After voting to turn off sequestration’s across-the-board cuts to the military last week, House Republicans will look to reinforce their defense bona fides this week on the floor and in the Appropriations Committee.
The House will take up the fiscal 2013 National Defense Authorization Act starting Wednesday, which would authorize about $643 billion for national security programs, topping President Barack Obama’s request by nearly $4 billion.
At the same time, the Appropriations Committee will take up four subcommittee bills dealing with national security spending, including the defense bill, which also has more funding than the president requested.
Two appropriations bills will be in committee Wednesday and another two on Thursday, barring any unexpected amendments that could hold up the process.
Some of those bills could reach the floor as soon as the end of May, after the House returns from a weeklong recess that begins May 21.
It is still up in the air whether House leaders will, over the objections of some Republicans, bundle those bills, which deal with funding Defense, Homeland Security, State and foreign operations, and military construction and Veterans Affairs. The committee-passed Energy and water development bill, which contains funding for the nation’s nuclear arsenal, could be part of the package as well.
On the messaging front this week, Republican leaders remain intent on avoiding the pitfalls of social issues and sticking to an economic message, senior aides said. “We’re talking about jobs and they’re not,” one leadership aide said.
Speaker John Boehner (R-Ohio) and House Budget Chairman Paul Ryan (R-Wis.) will deliver remarks at the Peter G. Peterson Foundation Fiscal Summit on Tuesday, driving home their vision for the economy.
Indeed, even on issues that are not, strictly speaking, economic in nature, Republicans will look to use them to demonstrate the differences on fiscal matters between Republicans and Democrats.
For instance, when the House takes up the Violence Against Women Act this week, rather than focus on the social aspects of the legislation, the GOP will use the bill to launch an economic-based counterattack against Democrats’ message that Republicans are waging a “war on women.”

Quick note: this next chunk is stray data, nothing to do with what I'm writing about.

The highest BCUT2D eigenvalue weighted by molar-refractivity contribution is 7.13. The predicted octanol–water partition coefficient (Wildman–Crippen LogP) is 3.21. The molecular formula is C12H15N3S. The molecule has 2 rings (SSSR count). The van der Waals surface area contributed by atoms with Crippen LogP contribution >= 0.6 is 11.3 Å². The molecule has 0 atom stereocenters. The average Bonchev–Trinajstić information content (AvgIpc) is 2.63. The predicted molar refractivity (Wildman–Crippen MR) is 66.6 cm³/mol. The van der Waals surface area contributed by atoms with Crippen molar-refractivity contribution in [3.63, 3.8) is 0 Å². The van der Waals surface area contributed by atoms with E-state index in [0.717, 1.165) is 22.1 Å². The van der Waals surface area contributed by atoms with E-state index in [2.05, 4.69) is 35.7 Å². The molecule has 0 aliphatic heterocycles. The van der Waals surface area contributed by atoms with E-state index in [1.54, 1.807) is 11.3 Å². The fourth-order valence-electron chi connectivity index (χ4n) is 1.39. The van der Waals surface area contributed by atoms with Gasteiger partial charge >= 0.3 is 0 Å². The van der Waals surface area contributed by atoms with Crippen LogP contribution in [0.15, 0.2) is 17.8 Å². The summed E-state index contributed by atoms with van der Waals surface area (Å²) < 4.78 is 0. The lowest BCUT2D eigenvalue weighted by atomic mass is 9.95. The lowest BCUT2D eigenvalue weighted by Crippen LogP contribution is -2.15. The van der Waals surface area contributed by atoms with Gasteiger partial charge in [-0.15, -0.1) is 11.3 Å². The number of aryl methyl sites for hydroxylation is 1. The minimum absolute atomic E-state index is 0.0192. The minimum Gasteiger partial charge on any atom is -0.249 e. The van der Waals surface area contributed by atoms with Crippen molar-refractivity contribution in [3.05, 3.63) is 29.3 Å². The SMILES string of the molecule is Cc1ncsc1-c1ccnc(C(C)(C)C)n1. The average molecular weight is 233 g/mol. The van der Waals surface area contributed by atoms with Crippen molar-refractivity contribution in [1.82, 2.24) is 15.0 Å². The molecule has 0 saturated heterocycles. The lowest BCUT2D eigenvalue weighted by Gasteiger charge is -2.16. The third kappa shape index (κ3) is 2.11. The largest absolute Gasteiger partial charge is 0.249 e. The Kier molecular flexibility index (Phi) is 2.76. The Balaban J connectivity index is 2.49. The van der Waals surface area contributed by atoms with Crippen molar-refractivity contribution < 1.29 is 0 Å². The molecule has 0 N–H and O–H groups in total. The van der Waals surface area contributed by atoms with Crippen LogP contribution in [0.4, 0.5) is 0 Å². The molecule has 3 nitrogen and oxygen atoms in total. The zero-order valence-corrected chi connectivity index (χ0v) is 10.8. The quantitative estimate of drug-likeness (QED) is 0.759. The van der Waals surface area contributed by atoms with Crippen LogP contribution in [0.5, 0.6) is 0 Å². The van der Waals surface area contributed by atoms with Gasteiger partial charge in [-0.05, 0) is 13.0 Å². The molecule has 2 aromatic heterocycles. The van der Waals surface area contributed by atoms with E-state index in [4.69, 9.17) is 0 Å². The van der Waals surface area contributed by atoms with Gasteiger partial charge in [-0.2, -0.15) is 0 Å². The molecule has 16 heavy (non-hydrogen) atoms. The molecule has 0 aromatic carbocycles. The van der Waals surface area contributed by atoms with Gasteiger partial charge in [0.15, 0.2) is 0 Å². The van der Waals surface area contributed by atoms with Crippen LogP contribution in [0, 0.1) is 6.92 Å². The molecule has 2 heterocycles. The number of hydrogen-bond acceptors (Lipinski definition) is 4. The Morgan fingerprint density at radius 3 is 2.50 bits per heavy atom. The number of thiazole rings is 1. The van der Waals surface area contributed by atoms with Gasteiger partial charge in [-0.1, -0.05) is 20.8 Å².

“Republicans are combating the war-on-women narrative by talking about how the Obama economy has adversely affected women,” a GOP aide explained.
Democrats, however, will argue that the House should have taken up the version of the Violence Against Women Act that passed the Senate rather than the House version, which they say rolls back protections against women.
But controversial amendments tacked to the defense authorization bill could also threaten to derail the GOP jobs message, especially as Obama’s stated support for gay marriage might continue to drive headlines.
Rep. Steven Palazzo (R-Miss.) tacked an amendment to the reauthorization that would prohibit same-sex marriage ceremonies on military bases, while Rep. Todd Akin (R-Mo.) added another amendment that would shield chaplains who object to the repeal of “don’t ask, don’t tell” from reprisal.
Obama has “used the military as a campaign prop to advance the liberal agenda,” Akin said in a statement. “Whatever Obama’s views may be, I find it appalling that he would so blatantly use the military for political cover on this controversial issue.”
But just as Boehner sidestepped questions on gay marriage last week, don’t look for leadership to either engage in the gay marriage debate or tolerate having their messaging hijacked by social conservatives during the defense reauthorization bill.
The leadership aide said there has been “no discussion” of gay marriage during top-level discussions on the agenda, and Boehner has made it clear he won’t be pulled into a religious war if he can help it.
“The president and Democrats can talk about this all they want, but the American people are focused on jobs and the economy,” the Speaker told reporters Thursday.
“I’m going to stay focused on jobs,” he added.
House Democrats, meanwhile, hope to continue to strike out at their counterparts over the House-passed budget and last week’s reconciliation package, which included cuts to social programs for the poor.
House Budget ranking member Chris Van Hollen (D-Md.) and House Democratic Caucus Vice Chairman Xavier Becerra (Calif.) will also be at the Peterson fiscal summit, offering an economic vision to compete with Boehner and Ryan’s. “It’s Republicans protecting millionaires over the middle class,” one aide said.
The House might also hand embattled Rep. Michael Grimm (R-N.Y.), a former FBI officer, a political win during National Police Week if it proceeds to vote on his bill to institute a national “Blue Alert” to help find people suspected of killing or injuring law enforcement officers. The system would work much like the Amber Alert, which helps locate abducted children. The bill might come up under suspension of the rules.
Rep. Christopher H. Smith, R-N.J., left, David Goldman, center, and Arvind Chawdra right, attend a news conference in the Rayburn House Office Building on international child abduction. Goldman and Chawdra are fathers whose children were abducted by their mothers and taken abroad.
Each year since 1990, CQ Roll Call has reviewed the financial disclosures of all 541 senators, representatives and delegates to determine the 50 richest members of Congress. This year's report, derived from forms covering the calendar year 2012, shows it took a net worth of $6.67 million to crack the exclusive club.